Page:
The BBB is a physical barrier made up of vascular endothelial cells that restricts the movement of molecules and ions between blood and brain. It had been thought that the structure develops postnatally as non-neuronal cells called astrocytes signal to endothelial cells. But Richard Daneman and colleagues show that the BBB develops during embryogenesis, long before astrocytes are formed, and that pericytes have a critical role.

The importance of pericytes is supported in a second study, by Christer Betsholtz and colleagues, showing that adult mice lacking pericytes have a leaky BBB. So, pericyte-deficient animal models should aid our understanding of BBB formation and disease, and the development of molecules that can regulate the barrier.

Author contact
Richard Daneman (University of California, San Francisco, CA, USA) Author paper [3]
Tel: +1 415 476 3658
E-mail: [email protected]

Christer Betsholtz (Karolinska Institute, Stockholm, Sweden) Author paper [4]
Tel: +46 8 5248 7960
E-mail: [email protected]

[5] Biology: Feast, famine and the evolution of sex (AOP)
DOI: 10.1038/nature09449

***This paper will be published electronically on Nature's website on 13 October at 1800 London time / 1300 US Eastern Time (which is also when the embargo lifts) as part of our AOP (ahead of print) programme. Although we have included it on this release to avoid multiple mailings it will not appear in print on 14 October, but at a later date. ***

Sex is more likely to evolve in spatially heterogeneous habitats, a study of rotifers published in this week’s Nature suggests.

Rotifers are tiny water-dwelling animals that can switch between sexual and asexual reproduction. Lutz Becks and Aneil Agrawal studied the effect of environment on reproductive mode, and found that sexual reproduction was most likely to evolve in varied habitats that included spatially distinct areas of low- and high-quality food. Homogeneous environments, where food quality did not vary across habitat, did not favour sexual evolution.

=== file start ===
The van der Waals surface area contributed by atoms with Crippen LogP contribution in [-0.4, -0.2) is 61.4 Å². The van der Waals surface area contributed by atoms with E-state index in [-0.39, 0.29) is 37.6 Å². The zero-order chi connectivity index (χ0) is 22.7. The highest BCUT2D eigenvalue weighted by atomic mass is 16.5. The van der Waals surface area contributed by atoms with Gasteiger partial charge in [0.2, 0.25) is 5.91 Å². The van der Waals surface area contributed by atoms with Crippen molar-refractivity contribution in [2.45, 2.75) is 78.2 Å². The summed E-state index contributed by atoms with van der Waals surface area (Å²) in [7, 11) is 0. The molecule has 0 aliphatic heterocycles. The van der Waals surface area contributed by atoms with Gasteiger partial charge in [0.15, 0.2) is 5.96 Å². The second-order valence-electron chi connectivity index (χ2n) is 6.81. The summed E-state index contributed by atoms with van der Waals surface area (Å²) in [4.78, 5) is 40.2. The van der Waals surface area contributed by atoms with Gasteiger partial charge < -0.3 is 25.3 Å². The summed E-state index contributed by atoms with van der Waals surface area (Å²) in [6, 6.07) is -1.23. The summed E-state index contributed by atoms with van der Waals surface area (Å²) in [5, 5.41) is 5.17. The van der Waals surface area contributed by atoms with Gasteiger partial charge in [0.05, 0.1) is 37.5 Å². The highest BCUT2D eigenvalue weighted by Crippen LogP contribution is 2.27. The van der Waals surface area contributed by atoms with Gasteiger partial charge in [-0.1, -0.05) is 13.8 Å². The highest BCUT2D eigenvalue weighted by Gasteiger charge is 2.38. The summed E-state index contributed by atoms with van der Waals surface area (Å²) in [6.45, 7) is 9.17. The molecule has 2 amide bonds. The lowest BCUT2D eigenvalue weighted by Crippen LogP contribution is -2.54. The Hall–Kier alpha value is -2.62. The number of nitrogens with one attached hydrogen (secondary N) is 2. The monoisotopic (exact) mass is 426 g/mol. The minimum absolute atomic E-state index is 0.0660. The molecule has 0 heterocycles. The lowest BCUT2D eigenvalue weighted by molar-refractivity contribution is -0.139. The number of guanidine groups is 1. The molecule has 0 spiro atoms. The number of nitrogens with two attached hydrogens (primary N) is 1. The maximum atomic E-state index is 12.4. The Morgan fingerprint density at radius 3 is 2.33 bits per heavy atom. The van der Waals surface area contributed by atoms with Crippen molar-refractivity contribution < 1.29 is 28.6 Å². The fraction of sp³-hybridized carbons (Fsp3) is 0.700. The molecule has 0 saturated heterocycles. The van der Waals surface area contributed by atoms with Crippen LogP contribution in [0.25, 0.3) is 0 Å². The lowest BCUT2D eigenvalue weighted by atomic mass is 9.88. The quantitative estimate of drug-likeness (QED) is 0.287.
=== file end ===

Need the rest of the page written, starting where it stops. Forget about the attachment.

Direct experimental tests of the conditions under which sex evolves have been rare, and this study is one of the first to demonstrate the evolution of sex within a population. The data also suggest that the higher level of sex observed under heterogeneous conditions is not due to sex being less costly or selection against sex being less efficient; rather, sex is sufficiently advantageous in these circumstances to overwhelm its inherent costs.

Author contact
Lutz Becks (University of Toronto, Canada)
Tel: +1 416 948 2086
E-mail: [email protected]

[6] Environmental science: Organic aerosols firm up (pp 824-827; N&V)

Atmospheric aerosol particles that have long been assumed to be liquid can in fact be amorphous solids, according to work published in this week’s Nature. This finding will require substantial rethinking of the chemical and physical processes involving these particles, and their implications for air quality and climate.

Organic aerosol particles are found throughout the atmosphere. Secondary organic aerosol (SOA) particles form by the oxidation of volatile organic compounds, most of which come from plants. SOA particles influence the Earth’s climate by scattering solar radiation and acting as nuclei for cloud formation. Models of the formation and behaviour of these particles have assumed that they are liquid, but recent laboratory experiments have suggested that they might be in an amorphous solid state.

Annele Virtanen and colleagues now present direct evidence, obtained in both plant chambers and a northern forest, that plant-derived SOA particles exist as amorphous solids. The atmospheric processes that will have to be re-examined include the partitioning of organic compounds between air and particles, the ability of SOA particles to absorb moisture (with implications for cloud formation), and the rates of chemical reactions— all of which affect the atmospheric lifetime of the particles, and of the compounds they contain.

Author contact
Annele Virtanen (Tampere University of Technology, Finland)
Tel: +358 40 1981002
E-mail: [email protected]

Paul Ziemann (University of California, Riverside, CA, USA) N&V author
Tel: +1 951 827 5127
E-mail: [email protected]

[7] Virology: Herpes simplex virus ‘entry’ protein (pp 859-862)

A newly identified entry receptor may help the herpes simplex virus-1 (HSV-1) enter host cells. The find, reported in this week’s Nature, should aid the development of improved therapeutics for this clinically important pathogen.